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Old 01-05-2017, 04:40 PM   #11
PEAVEYUSA
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Quote:
Originally Posted by loden-nyc View Post
Theory is a funny thing. People vastly underestimate the amount of stuff that you have to learn. To get the understanding of theory is about the same investment of time as taking a college level course for a semester. To internalize it, will probably take another 2-3 "semesters".

I'd say if you can't give it a good 150+ hours, don't bother because it will only create unusable confusion in your head. Knowing bits and pieces of theory is just not useful, it's kind of an all or nothing proposition.

Anyway, if you're interested I could show you a program that helped me.
Are you going to show him a whole two years of college? Reading your reply you need years of college to learn it, however you are willing to "show" him a program that worked for you? I take it you didn't go to college to learn it as you preached in your reply?

You want to learn theory, read some books, read some sites, play some scales play some chords, learn how they all relate, because thats the theory behind music. Or you can pay someone an outrageous fee to let them teach you
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Old 01-05-2017, 06:00 PM   #12
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I use Agile Partners GuitarToolKit on my iPad and iPhone. I use the metronome drum machine every time I play. Don't need a chord chart to find the notes, but occasionally get dense about the notes on the fretboard and use it to see the patterns. Only works on iPhone or iPad. I have all the add ons so I can notate my own chord forms, rhythms, etc.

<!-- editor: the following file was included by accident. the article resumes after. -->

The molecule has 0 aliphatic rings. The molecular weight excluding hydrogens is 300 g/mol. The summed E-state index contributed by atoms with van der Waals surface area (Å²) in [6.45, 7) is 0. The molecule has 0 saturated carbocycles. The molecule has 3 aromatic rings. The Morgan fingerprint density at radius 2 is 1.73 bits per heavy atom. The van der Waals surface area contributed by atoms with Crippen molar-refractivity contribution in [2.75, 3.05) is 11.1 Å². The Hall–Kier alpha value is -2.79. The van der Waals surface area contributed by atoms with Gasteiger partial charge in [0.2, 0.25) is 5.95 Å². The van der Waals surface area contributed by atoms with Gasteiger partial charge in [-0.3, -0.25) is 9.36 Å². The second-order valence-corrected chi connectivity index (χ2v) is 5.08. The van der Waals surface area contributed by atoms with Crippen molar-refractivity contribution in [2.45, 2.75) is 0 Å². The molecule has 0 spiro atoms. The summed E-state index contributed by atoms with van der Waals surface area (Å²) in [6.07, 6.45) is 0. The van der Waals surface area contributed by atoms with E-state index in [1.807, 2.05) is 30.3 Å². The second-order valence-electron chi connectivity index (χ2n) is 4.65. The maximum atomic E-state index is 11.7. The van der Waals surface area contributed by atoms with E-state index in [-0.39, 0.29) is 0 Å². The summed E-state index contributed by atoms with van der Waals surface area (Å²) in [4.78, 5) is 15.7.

The best way to learn theory is to learn it in concert with learning to play it, i.e. learn major and minor chord theory while you are learning to play major and minor chords. Then learn to play basic 7th chords while learning the theory of Maj7, Min7, dom7 and dim7 chords.

There are three parts to really learning theory:
  1. the book part which is learning the theory and words to discuss it and teach other people
  2. playing it on an instrument, often piano and your instrument
  3. the mental hearing part where you learn what the theory sounds like in your head and can identify it in music as you listen

Without all three your understanding of theory and more importantly, your ability to use it in your music is not complete.
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Old 01-05-2017, 11:53 PM   #13
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There are tons of good books that will get you going. One of my favorite books was "An introduction To Chord Theory" by Don Latarski. I eventually purchased "Practical Theory For Guitar" by the same author. I used these books in conjunction with a music instructor, the books were money well spent.





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Old 01-13-2017, 01:33 AM   #14
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Quote:
Originally Posted by PEAVEYUSA View Post
Are you going to show him a whole two years of college? Reading your reply you need years of college to learn it, however you are willing to "show" him a program that worked for you? I take it you didn't go to college to learn it as you preached in your reply?

You want to learn theory, read some books, read some sites, play some scales play some chords, learn how they all relate, because thats the theory behind music. Or you can pay someone an outrageous fee to let them teach you
You misunderstood what I said. I was talking about the time commitment it takes to internalize theory. Understanding theory is one thing, having it internalized to the point where you can do cool things with it in real time takes a while, and that is where the real work comes.
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Old 01-15-2017, 04:47 PM   #15
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Berklee online has music theory beginners courses as well.
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